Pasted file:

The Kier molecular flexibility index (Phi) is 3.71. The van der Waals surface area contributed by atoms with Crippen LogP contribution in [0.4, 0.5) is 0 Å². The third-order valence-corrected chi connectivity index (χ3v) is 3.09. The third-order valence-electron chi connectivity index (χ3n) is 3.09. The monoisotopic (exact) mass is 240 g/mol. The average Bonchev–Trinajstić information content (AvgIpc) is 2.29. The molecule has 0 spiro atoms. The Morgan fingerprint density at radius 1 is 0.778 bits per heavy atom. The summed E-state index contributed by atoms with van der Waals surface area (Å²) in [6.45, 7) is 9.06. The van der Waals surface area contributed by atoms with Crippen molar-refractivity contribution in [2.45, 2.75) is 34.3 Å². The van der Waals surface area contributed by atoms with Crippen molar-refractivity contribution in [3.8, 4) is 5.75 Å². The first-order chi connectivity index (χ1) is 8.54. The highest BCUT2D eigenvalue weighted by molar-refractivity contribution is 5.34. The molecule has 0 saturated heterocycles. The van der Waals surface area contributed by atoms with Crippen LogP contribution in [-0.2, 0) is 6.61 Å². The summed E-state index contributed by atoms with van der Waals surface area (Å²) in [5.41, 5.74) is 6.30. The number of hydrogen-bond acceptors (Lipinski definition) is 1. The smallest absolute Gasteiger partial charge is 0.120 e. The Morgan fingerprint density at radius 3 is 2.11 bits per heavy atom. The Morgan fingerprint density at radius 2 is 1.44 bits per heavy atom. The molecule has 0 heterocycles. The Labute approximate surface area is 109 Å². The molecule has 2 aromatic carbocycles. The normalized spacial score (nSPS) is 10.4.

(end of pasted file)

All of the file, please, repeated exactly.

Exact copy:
The Kier molecular flexibility index (Phi) is 3.71. The van der Waals surface area contributed by atoms with Crippen LogP contribution in [0.4, 0.5) is 0 Å². The third-order valence-corrected chi connectivity index (χ3v) is 3.09. The third-order valence-electron chi connectivity index (χ3n) is 3.09. The monoisotopic (exact) mass is 240 g/mol. The average Bonchev–Trinajstić information content (AvgIpc) is 2.29. The molecule has 0 spiro atoms. The Morgan fingerprint density at radius 1 is 0.778 bits per heavy atom. The summed E-state index contributed by atoms with van der Waals surface area (Å²) in [6.45, 7) is 9.06. The van der Waals surface area contributed by atoms with Crippen molar-refractivity contribution in [2.45, 2.75) is 34.3 Å². The van der Waals surface area contributed by atoms with Crippen molar-refractivity contribution in [3.8, 4) is 5.75 Å². The first-order chi connectivity index (χ1) is 8.54. The highest BCUT2D eigenvalue weighted by molar-refractivity contribution is 5.34. The molecule has 0 saturated heterocycles. The van der Waals surface area contributed by atoms with Crippen LogP contribution in [-0.2, 0) is 6.61 Å². The summed E-state index contributed by atoms with van der Waals surface area (Å²) in [5.41, 5.74) is 6.30. The number of hydrogen-bond acceptors (Lipinski definition) is 1. The smallest absolute Gasteiger partial charge is 0.120 e. The Morgan fingerprint density at radius 3 is 2.11 bits per heavy atom. The Morgan fingerprint density at radius 2 is 1.44 bits per heavy atom. The molecule has 0 heterocycles. The Labute approximate surface area is 109 Å². The molecule has 2 aromatic carbocycles. The normalized spacial score (nSPS) is 10.4.